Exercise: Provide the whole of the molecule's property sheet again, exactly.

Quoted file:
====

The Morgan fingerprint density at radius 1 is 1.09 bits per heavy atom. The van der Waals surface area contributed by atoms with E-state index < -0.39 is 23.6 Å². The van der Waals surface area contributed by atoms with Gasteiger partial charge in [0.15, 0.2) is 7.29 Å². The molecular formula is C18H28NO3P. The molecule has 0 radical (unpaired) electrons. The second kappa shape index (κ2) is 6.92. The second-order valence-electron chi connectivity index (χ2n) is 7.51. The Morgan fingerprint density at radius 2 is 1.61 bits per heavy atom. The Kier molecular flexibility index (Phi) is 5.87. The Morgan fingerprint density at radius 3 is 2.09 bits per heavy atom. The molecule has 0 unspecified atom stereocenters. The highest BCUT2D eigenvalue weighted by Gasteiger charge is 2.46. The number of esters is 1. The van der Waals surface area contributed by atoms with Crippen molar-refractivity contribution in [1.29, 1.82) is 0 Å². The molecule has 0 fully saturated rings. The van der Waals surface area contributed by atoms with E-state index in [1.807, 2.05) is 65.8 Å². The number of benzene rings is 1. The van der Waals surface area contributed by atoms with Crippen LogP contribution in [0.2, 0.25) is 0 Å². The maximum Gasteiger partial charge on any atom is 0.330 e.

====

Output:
The Morgan fingerprint density at radius 1 is 1.09 bits per heavy atom. The van der Waals surface area contributed by atoms with E-state index < -0.39 is 23.6 Å². The van der Waals surface area contributed by atoms with Gasteiger partial charge in [0.15, 0.2) is 7.29 Å². The molecular formula is C18H28NO3P. The molecule has 0 radical (unpaired) electrons. The second kappa shape index (κ2) is 6.92. The second-order valence-electron chi connectivity index (χ2n) is 7.51. The Morgan fingerprint density at radius 2 is 1.61 bits per heavy atom. The Kier molecular flexibility index (Phi) is 5.87. The Morgan fingerprint density at radius 3 is 2.09 bits per heavy atom. The molecule has 0 unspecified atom stereocenters. The highest BCUT2D eigenvalue weighted by Gasteiger charge is 2.46. The number of esters is 1. The van der Waals surface area contributed by atoms with Crippen molar-refractivity contribution in [1.29, 1.82) is 0 Å². The molecule has 0 fully saturated rings. The van der Waals surface area contributed by atoms with E-state index in [1.807, 2.05) is 65.8 Å². The number of benzene rings is 1. The van der Waals surface area contributed by atoms with Crippen LogP contribution in [0.2, 0.25) is 0 Å². The maximum Gasteiger partial charge on any atom is 0.330 e.